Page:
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Obviously, standing out (to varying extents) is generally a bit easier when one regularly has (or has had) as many beautiful and sexy glamour, tease, and nude models in front of their cameras as I have. Duh, right?
Now, if I want to stand out, I'm going to have to do it in other ways. Having a stand-out photographic style doesn't just happen. It takes thought, premeditated thought. And experimenting! And practice! And a bunch more! In the future, instead of my style relying mostly on who/what I have in front of my camera, and how I direct them and so forth, standing out is going to rely on much more. than who/what is in front of my camera. It's gong to rely more heavily on how I capture the who and the what (the non-model who/what) and how I might treat the photos after snapping them. (Treat them in post, that is.) Again, duh.
I've never been much of a post-production guy. My clients all have art departments or they employ re-touchers and graphic artists to perform the post on my work and other shooters' work. That's been fine with me. And easier. Besides, I've never had a great interest in developing my post skills to the levels of those sorts of people. I probably could become pretty good at processing pics if I really wanted to and was willing to invest the time and resources... but I'm a shooter, dammit, not a photo processor! I admire some of the work of other photographers who excel at that stuff but I'm still not particularly interested in learning and practicing more than I need to learn and practice doing. The quality and stand-out-ish-ness of my current and future photography (assuming I manage to stand out) will rely, mostly, on what I do in production, not post-production. Again, I'm a shooter first and that other stuff second.
To that end, I've considered and explored a number of ways to accomplish standing out, be it with the help of certain kinds of production gear or via shooting stuff I've not shot much before, e.g., of an editorial-ish nature. (And no, I'm not going to rely on gear to stand out. That's folly.)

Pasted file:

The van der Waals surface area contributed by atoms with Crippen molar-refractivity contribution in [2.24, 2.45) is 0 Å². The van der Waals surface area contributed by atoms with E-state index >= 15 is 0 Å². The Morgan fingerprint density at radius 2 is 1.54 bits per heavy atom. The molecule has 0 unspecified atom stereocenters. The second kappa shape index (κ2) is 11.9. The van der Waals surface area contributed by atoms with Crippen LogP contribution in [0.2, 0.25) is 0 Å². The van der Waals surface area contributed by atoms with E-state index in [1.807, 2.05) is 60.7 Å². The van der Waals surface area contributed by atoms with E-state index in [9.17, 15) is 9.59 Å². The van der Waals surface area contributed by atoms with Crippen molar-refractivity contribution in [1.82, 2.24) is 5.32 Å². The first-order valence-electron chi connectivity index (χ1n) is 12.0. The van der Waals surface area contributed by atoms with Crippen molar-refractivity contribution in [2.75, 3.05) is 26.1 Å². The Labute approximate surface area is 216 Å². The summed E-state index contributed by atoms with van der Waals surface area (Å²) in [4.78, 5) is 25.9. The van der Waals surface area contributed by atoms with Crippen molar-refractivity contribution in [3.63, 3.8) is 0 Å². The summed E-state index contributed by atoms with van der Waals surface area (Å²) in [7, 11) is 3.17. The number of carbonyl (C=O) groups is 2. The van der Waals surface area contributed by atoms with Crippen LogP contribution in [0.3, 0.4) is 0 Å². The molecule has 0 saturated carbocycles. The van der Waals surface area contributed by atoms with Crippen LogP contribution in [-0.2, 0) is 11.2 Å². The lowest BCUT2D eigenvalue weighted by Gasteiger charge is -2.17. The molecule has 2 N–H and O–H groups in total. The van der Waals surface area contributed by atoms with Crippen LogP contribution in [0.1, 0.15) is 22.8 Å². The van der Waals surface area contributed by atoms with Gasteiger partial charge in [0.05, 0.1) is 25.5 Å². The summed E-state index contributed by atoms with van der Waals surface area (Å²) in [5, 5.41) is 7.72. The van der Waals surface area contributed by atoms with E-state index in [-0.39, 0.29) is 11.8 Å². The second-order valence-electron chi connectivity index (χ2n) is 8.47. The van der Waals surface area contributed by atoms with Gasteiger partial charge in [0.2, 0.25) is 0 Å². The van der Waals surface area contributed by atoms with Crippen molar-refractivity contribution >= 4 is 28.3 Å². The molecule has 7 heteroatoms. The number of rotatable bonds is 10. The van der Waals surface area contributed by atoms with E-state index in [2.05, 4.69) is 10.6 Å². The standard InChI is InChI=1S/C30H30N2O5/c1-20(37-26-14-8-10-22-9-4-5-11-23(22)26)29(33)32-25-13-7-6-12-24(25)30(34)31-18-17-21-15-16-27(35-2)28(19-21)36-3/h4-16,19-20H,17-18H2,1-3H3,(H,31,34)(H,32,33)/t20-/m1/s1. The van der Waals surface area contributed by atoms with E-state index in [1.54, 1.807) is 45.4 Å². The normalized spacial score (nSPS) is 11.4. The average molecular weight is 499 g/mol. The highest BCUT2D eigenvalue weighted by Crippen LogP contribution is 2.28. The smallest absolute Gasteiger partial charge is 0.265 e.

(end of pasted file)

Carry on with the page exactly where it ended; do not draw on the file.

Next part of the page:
Like most photographers, I have preferences for what I most enjoy shooting and what I most enjoy shooting involves people in front of my camera, not necessarily models. I should also note that my quest to stand out has little or nothing to do with earning money with my photography. It's fun making a living with cameras in one's hands, especially with pretty models in front of you, and I've done that for more than a couple of decades, but money isn't driving me now; art is. If my future photo-art generates some money, that's cool. If not, no biggie. I could mostly care less.
One of the "gear-centric" ways I've messed around with for my attempts to stand out has been via glass, you know, those lensy things on the front of our cameras. I've played with using plastic Holga and Diana optics plus a couple of LensBaby lenses. None of them have resonated with me in big-big ways, although I do like using them. I've also used some specialty filters (like Tiffen's ProMist filters) and still plan to use them, as well as some others, e.g., FLD, ND, and more. But again, while I like the results I haven't suddenly been moved to make those filters part of my possible future calling-card style, stand-out or not. I would love to try using a tilt-shift lens to this end but, so far, I haven't been able to convince myself to lay-out the dough for a good T/S. They ain't cheap!
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I'm told mastering shooting with the Cyclop is no easy task, but that makes it that much more intriguing for me. Yeah, it's focus is so shallow that manually focusing will be a challenge but, to obtain the sorts of results I'm looking for will not only require precise manual focusing, but choosing quite specific shooting environments, especially in terms of time of day, lighting conditions, specific sorts of backgrounds, as well as optimum distances between camera-to-subject and also subject-to-background. (Yeah, I've been doing a lot of reading about this Cyclop beast.) When all that stuff falls properly in line, the results can be insanely awesome, at least to my eye. What makes it insanely awesome? The unique and special bokeh this lens can produce. along with the very shallow DOF. It's not your run-of-the-mill bokeh, BTW. It's almost other-worldly. It's bokehlisious bokeh. And a unique bokehliscious bokeh at that! Anyway, I'm stoked. I'll post some pics when I have some I think are half-way decent.
The woman in black in the photo at the top is a friend of mine. (I've probably posted that pic before, a while back that is.) I snapped it using a Canon nifty-fifty on my 5D classic with a Tiffen ProMist filter screwed onto the lens. All natural light I might have been tempted to add flash or a reflector but we were shooting in a county park, Vasquez Rocks, and the park ranger told me that the moment I pull out any lighting gear she was going to consider it a commercial shoot and require me to have a shooting permit. (Which, of course, I did not have.) She then parked her Park Ranger's SUV nearby and sat there and watched me shoot. Freakin' bi... never mind. I'll refrain from name-calling.